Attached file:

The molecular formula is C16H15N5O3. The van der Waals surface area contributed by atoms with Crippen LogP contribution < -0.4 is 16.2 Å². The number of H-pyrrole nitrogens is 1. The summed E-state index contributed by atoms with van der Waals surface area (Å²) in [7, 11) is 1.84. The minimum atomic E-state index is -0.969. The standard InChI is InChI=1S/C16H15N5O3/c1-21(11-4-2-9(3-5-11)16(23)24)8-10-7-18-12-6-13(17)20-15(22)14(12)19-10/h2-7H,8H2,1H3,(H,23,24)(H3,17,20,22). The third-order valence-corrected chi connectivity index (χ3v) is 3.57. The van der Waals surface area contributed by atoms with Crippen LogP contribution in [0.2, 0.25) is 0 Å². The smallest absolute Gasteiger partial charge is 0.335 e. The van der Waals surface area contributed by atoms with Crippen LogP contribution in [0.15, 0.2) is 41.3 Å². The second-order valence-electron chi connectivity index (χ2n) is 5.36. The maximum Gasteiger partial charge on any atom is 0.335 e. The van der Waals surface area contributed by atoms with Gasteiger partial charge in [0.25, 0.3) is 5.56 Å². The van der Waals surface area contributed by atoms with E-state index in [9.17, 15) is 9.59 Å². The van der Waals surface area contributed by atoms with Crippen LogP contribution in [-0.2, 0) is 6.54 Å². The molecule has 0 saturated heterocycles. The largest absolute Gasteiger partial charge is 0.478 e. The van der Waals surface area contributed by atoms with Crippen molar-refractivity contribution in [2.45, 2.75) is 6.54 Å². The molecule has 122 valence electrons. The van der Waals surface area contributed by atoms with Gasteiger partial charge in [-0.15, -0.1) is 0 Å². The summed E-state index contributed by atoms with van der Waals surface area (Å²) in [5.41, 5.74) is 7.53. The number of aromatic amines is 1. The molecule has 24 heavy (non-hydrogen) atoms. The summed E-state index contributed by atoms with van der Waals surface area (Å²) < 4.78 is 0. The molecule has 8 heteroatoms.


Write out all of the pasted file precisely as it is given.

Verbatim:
The molecular formula is C16H15N5O3. The van der Waals surface area contributed by atoms with Crippen LogP contribution < -0.4 is 16.2 Å². The number of H-pyrrole nitrogens is 1. The summed E-state index contributed by atoms with van der Waals surface area (Å²) in [7, 11) is 1.84. The minimum atomic E-state index is -0.969. The standard InChI is InChI=1S/C16H15N5O3/c1-21(11-4-2-9(3-5-11)16(23)24)8-10-7-18-12-6-13(17)20-15(22)14(12)19-10/h2-7H,8H2,1H3,(H,23,24)(H3,17,20,22). The third-order valence-corrected chi connectivity index (χ3v) is 3.57. The van der Waals surface area contributed by atoms with Crippen LogP contribution in [0.2, 0.25) is 0 Å². The smallest absolute Gasteiger partial charge is 0.335 e. The van der Waals surface area contributed by atoms with Crippen LogP contribution in [0.15, 0.2) is 41.3 Å². The second-order valence-electron chi connectivity index (χ2n) is 5.36. The maximum Gasteiger partial charge on any atom is 0.335 e. The van der Waals surface area contributed by atoms with Gasteiger partial charge in [0.25, 0.3) is 5.56 Å². The van der Waals surface area contributed by atoms with E-state index in [9.17, 15) is 9.59 Å². The van der Waals surface area contributed by atoms with Crippen LogP contribution in [-0.2, 0) is 6.54 Å². The molecule has 0 saturated heterocycles. The largest absolute Gasteiger partial charge is 0.478 e. The van der Waals surface area contributed by atoms with Crippen molar-refractivity contribution in [2.45, 2.75) is 6.54 Å². The molecule has 122 valence electrons. The van der Waals surface area contributed by atoms with Gasteiger partial charge in [-0.15, -0.1) is 0 Å². The summed E-state index contributed by atoms with van der Waals surface area (Å²) in [5.41, 5.74) is 7.53. The number of aromatic amines is 1. The molecule has 24 heavy (non-hydrogen) atoms. The summed E-state index contributed by atoms with van der Waals surface area (Å²) < 4.78 is 0. The molecule has 8 heteroatoms.